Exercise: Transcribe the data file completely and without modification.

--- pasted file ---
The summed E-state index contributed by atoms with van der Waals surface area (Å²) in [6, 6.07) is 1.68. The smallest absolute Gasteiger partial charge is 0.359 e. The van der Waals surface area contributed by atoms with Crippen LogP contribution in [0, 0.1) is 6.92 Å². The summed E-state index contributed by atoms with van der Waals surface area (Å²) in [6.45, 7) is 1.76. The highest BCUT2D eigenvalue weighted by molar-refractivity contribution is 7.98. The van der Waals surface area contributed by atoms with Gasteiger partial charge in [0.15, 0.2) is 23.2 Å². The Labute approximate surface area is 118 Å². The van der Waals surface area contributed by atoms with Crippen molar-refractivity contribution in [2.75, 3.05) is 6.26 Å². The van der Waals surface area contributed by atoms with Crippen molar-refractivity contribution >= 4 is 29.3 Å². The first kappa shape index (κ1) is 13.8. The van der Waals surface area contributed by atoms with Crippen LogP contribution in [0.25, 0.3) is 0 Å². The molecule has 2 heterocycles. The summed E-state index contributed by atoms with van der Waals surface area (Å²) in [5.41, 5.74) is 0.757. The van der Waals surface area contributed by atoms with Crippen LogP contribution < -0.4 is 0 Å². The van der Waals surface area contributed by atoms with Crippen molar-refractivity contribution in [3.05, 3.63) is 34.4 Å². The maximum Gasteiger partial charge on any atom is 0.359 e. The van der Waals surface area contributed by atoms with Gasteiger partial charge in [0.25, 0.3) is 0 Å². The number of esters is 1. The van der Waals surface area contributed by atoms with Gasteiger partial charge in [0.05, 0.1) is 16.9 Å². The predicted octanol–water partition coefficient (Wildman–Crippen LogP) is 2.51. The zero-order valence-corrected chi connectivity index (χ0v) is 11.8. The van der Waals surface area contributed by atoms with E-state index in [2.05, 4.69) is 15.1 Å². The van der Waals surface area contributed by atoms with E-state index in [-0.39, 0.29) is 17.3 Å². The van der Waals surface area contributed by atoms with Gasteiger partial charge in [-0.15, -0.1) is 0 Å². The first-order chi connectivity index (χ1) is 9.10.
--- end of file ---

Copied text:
The summed E-state index contributed by atoms with van der Waals surface area (Å²) in [6, 6.07) is 1.68. The smallest absolute Gasteiger partial charge is 0.359 e. The van der Waals surface area contributed by atoms with Crippen LogP contribution in [0, 0.1) is 6.92 Å². The summed E-state index contributed by atoms with van der Waals surface area (Å²) in [6.45, 7) is 1.76. The highest BCUT2D eigenvalue weighted by molar-refractivity contribution is 7.98. The van der Waals surface area contributed by atoms with Gasteiger partial charge in [0.15, 0.2) is 23.2 Å². The Labute approximate surface area is 118 Å². The van der Waals surface area contributed by atoms with Crippen molar-refractivity contribution in [2.75, 3.05) is 6.26 Å². The van der Waals surface area contributed by atoms with Crippen molar-refractivity contribution >= 4 is 29.3 Å². The first kappa shape index (κ1) is 13.8. The van der Waals surface area contributed by atoms with Crippen LogP contribution in [0.25, 0.3) is 0 Å². The molecule has 2 heterocycles. The summed E-state index contributed by atoms with van der Waals surface area (Å²) in [5.41, 5.74) is 0.757. The van der Waals surface area contributed by atoms with Crippen LogP contribution < -0.4 is 0 Å². The van der Waals surface area contributed by atoms with Crippen molar-refractivity contribution in [3.05, 3.63) is 34.4 Å². The maximum Gasteiger partial charge on any atom is 0.359 e. The van der Waals surface area contributed by atoms with Gasteiger partial charge in [0.25, 0.3) is 0 Å². The number of esters is 1. The van der Waals surface area contributed by atoms with Gasteiger partial charge in [0.05, 0.1) is 16.9 Å². The predicted octanol–water partition coefficient (Wildman–Crippen LogP) is 2.51. The zero-order valence-corrected chi connectivity index (χ0v) is 11.8. The van der Waals surface area contributed by atoms with E-state index in [2.05, 4.69) is 15.1 Å². The van der Waals surface area contributed by atoms with E-state index in [-0.39, 0.29) is 17.3 Å². The van der Waals surface area contributed by atoms with Gasteiger partial charge in [-0.15, -0.1) is 0 Å². The first-order chi connectivity index (χ1) is 9.10.